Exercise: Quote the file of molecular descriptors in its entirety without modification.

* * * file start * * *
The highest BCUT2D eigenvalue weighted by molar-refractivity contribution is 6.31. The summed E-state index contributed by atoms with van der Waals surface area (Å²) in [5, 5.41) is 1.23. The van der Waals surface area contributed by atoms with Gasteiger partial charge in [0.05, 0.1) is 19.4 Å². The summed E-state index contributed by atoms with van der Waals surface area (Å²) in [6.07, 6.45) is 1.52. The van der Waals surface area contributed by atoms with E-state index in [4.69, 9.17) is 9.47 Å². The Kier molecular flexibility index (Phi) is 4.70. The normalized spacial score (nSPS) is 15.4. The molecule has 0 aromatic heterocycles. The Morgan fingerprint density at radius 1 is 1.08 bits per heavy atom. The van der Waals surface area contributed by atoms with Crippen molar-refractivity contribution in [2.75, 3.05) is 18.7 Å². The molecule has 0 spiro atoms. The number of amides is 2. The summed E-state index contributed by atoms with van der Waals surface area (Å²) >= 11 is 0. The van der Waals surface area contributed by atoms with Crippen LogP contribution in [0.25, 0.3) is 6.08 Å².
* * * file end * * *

The highest BCUT2D eigenvalue weighted by molar-refractivity contribution is 6.31. The summed E-state index contributed by atoms with van der Waals surface area (Å²) in [5, 5.41) is 1.23. The van der Waals surface area contributed by atoms with Gasteiger partial charge in [0.05, 0.1) is 19.4 Å². The summed E-state index contributed by atoms with van der Waals surface area (Å²) in [6.07, 6.45) is 1.52. The van der Waals surface area contributed by atoms with E-state index in [4.69, 9.17) is 9.47 Å². The Kier molecular flexibility index (Phi) is 4.70. The normalized spacial score (nSPS) is 15.4. The molecule has 0 aromatic heterocycles. The Morgan fingerprint density at radius 1 is 1.08 bits per heavy atom. The van der Waals surface area contributed by atoms with Crippen molar-refractivity contribution in [2.75, 3.05) is 18.7 Å². The molecule has 0 spiro atoms. The number of amides is 2. The summed E-state index contributed by atoms with van der Waals surface area (Å²) >= 11 is 0. The van der Waals surface area contributed by atoms with Crippen LogP contribution in [0.25, 0.3) is 6.08 Å².